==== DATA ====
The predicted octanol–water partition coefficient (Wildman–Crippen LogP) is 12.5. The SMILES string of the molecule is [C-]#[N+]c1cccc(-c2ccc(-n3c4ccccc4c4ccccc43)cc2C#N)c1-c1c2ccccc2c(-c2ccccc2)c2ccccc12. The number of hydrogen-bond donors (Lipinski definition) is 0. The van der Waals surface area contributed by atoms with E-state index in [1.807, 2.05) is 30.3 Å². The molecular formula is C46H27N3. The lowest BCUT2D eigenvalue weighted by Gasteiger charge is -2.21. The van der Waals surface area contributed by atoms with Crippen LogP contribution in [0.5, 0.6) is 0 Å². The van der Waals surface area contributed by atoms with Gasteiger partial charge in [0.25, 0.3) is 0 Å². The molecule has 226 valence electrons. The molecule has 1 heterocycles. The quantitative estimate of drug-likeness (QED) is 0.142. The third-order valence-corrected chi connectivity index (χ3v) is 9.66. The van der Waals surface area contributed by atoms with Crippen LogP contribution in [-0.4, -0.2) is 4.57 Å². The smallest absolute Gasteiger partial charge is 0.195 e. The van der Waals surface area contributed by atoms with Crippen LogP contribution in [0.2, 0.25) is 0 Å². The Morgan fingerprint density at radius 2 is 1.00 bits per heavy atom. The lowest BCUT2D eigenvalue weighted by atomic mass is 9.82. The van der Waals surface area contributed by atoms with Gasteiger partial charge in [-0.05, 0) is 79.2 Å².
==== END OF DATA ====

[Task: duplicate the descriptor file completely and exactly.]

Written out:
The predicted octanol–water partition coefficient (Wildman–Crippen LogP) is 12.5. The SMILES string of the molecule is [C-]#[N+]c1cccc(-c2ccc(-n3c4ccccc4c4ccccc43)cc2C#N)c1-c1c2ccccc2c(-c2ccccc2)c2ccccc12. The number of hydrogen-bond donors (Lipinski definition) is 0. The van der Waals surface area contributed by atoms with E-state index in [1.807, 2.05) is 30.3 Å². The molecular formula is C46H27N3. The lowest BCUT2D eigenvalue weighted by Gasteiger charge is -2.21. The van der Waals surface area contributed by atoms with Crippen LogP contribution in [0.5, 0.6) is 0 Å². The van der Waals surface area contributed by atoms with Gasteiger partial charge in [0.25, 0.3) is 0 Å². The molecule has 226 valence electrons. The molecule has 1 heterocycles. The quantitative estimate of drug-likeness (QED) is 0.142. The third-order valence-corrected chi connectivity index (χ3v) is 9.66. The van der Waals surface area contributed by atoms with Crippen LogP contribution in [-0.4, -0.2) is 4.57 Å². The smallest absolute Gasteiger partial charge is 0.195 e. The van der Waals surface area contributed by atoms with Crippen LogP contribution in [0.2, 0.25) is 0 Å². The Morgan fingerprint density at radius 2 is 1.00 bits per heavy atom. The lowest BCUT2D eigenvalue weighted by atomic mass is 9.82. The van der Waals surface area contributed by atoms with Gasteiger partial charge in [-0.05, 0) is 79.2 Å².